Normal Naturalist has his forms, but as his powers are all quite good he is fairly strongly disincentivized from changing them any more than absolutely nessecary (generally when you run out of good card from that form). This variant is designed to make change a constant - which is both good and bad.

Radically, this is a set up card rather than a power, but it plays cleanly. Basically, at the end of every turn you automatically HAVE to get rid of your current form and play a new one. You have to use each form once (hello, poor gazelle) before you can use a form a second time, you have to use each a second before you use one a third and so on. The wording on this took a LOT of work, but the play is good. Generally, he is less reliant on powers (as he isn't reliably in the right form) but better with one-shots (as he's bound to be in the appropriate form to play that cool card at some point).


Berserk Haka

Power: Haka deals up to 2 targets X+1 melee damage each. X is the number of cards you have drawn since the end of your last turn.

Normal Haka is very tanky with an enormous HP, but doesn't have the best damage output. In particular, Haka is quite reliant on Taiaha for steady damage, with it he is a beater, without it he is mostly reliant on weak/drawback heavy one offs (Elbow Smash, Savage Mana, Rampage). This variant is designed to make Haka more offensive than defensive, with a stronger power and much less HP.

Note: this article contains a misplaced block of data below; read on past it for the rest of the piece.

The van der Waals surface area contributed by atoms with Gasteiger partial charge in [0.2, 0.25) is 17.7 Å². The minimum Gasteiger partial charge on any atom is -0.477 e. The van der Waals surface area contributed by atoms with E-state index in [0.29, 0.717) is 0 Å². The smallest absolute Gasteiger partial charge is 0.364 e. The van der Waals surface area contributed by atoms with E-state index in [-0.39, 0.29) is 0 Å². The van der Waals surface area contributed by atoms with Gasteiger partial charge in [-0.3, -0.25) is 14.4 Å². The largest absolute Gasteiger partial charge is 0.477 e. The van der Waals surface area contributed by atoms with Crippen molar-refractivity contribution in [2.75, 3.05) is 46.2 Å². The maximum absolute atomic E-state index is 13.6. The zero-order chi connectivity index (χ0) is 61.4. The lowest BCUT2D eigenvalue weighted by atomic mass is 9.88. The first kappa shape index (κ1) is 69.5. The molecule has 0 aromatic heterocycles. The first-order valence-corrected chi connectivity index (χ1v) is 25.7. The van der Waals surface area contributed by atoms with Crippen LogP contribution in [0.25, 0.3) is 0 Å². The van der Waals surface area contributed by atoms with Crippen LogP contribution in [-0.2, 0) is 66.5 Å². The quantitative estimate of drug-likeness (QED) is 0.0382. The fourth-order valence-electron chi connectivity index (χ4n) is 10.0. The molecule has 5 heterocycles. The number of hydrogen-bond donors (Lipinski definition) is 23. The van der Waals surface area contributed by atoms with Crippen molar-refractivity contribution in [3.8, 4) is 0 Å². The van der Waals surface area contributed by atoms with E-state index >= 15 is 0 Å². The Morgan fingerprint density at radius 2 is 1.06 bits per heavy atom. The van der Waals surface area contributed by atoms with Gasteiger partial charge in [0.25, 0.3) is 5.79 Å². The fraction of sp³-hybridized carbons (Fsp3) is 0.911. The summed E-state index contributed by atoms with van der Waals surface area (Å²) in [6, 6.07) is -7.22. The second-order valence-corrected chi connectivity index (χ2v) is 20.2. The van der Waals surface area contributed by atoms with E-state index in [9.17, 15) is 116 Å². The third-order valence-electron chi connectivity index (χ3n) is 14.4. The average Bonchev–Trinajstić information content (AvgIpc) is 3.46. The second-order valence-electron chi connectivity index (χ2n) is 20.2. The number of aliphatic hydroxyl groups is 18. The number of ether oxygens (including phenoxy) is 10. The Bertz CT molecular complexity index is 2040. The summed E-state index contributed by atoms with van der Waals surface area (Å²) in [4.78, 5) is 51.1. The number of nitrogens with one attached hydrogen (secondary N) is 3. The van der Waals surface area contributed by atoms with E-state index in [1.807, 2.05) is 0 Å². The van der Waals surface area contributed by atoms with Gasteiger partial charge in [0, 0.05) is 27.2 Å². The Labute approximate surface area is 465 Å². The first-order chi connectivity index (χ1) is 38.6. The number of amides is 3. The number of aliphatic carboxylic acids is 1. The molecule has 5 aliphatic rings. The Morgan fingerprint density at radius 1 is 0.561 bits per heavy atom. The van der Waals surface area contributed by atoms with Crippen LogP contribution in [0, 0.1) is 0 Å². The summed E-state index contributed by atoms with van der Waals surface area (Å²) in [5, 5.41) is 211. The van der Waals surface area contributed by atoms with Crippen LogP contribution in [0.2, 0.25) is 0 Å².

The base power now triggers off cards drawn - by itself 2 x 1 damage is okay, but with a Haka is is now as good as Taiaha. Vitality Surge also gets a boost, and every now and then Dominion and a lucky environment turn can cause a big attack. It also means that Haka is less reliant on having Taiaha to contribute offensively, and gives his cool but not especially strong Haka's a boost, now Haka-ing is more than just modest card filtering and a small effect.

Scholar-Thaumaturgy

Power: The Scholar deals himself 2 energy damage. If he takes damage this way, he gains 1 HP, then gains 1 HP.